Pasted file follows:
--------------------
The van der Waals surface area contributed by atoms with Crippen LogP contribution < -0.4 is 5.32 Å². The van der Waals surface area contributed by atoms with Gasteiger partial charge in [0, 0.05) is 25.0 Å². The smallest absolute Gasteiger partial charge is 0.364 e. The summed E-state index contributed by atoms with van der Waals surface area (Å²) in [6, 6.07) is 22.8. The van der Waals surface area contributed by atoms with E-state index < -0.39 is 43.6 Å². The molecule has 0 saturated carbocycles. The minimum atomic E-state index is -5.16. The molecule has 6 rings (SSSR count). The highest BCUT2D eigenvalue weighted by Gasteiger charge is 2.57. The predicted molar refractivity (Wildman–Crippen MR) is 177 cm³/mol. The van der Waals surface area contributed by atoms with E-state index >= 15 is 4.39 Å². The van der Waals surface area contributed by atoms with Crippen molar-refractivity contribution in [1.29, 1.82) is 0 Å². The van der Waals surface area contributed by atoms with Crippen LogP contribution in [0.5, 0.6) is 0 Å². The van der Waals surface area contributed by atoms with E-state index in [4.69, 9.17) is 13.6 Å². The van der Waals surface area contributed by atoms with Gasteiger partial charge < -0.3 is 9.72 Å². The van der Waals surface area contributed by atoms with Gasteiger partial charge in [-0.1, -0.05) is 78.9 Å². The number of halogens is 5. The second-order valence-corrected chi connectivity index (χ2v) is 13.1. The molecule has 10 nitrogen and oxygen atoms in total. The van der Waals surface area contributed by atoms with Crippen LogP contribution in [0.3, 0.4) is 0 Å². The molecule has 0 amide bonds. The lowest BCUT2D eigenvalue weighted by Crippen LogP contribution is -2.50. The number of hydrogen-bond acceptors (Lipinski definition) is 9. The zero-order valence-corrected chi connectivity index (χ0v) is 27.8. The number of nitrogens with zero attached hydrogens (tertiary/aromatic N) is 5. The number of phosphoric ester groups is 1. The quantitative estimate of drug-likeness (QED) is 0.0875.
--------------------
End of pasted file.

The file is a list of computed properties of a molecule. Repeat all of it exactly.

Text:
The van der Waals surface area contributed by atoms with Crippen LogP contribution < -0.4 is 5.32 Å². The van der Waals surface area contributed by atoms with Gasteiger partial charge in [0, 0.05) is 25.0 Å². The smallest absolute Gasteiger partial charge is 0.364 e. The summed E-state index contributed by atoms with van der Waals surface area (Å²) in [6, 6.07) is 22.8. The van der Waals surface area contributed by atoms with E-state index < -0.39 is 43.6 Å². The molecule has 0 saturated carbocycles. The minimum atomic E-state index is -5.16. The molecule has 6 rings (SSSR count). The highest BCUT2D eigenvalue weighted by Gasteiger charge is 2.57. The predicted molar refractivity (Wildman–Crippen MR) is 177 cm³/mol. The van der Waals surface area contributed by atoms with E-state index >= 15 is 4.39 Å². The van der Waals surface area contributed by atoms with Crippen molar-refractivity contribution in [1.29, 1.82) is 0 Å². The van der Waals surface area contributed by atoms with Crippen LogP contribution in [0.5, 0.6) is 0 Å². The van der Waals surface area contributed by atoms with E-state index in [4.69, 9.17) is 13.6 Å². The van der Waals surface area contributed by atoms with Gasteiger partial charge < -0.3 is 9.72 Å². The van der Waals surface area contributed by atoms with Gasteiger partial charge in [-0.1, -0.05) is 78.9 Å². The number of halogens is 5. The second-order valence-corrected chi connectivity index (χ2v) is 13.1. The molecule has 10 nitrogen and oxygen atoms in total. The van der Waals surface area contributed by atoms with Crippen LogP contribution in [0.3, 0.4) is 0 Å². The molecule has 0 amide bonds. The lowest BCUT2D eigenvalue weighted by Crippen LogP contribution is -2.50. The number of hydrogen-bond acceptors (Lipinski definition) is 9. The zero-order valence-corrected chi connectivity index (χ0v) is 27.8. The number of nitrogens with zero attached hydrogens (tertiary/aromatic N) is 5. The number of phosphoric ester groups is 1. The quantitative estimate of drug-likeness (QED) is 0.0875.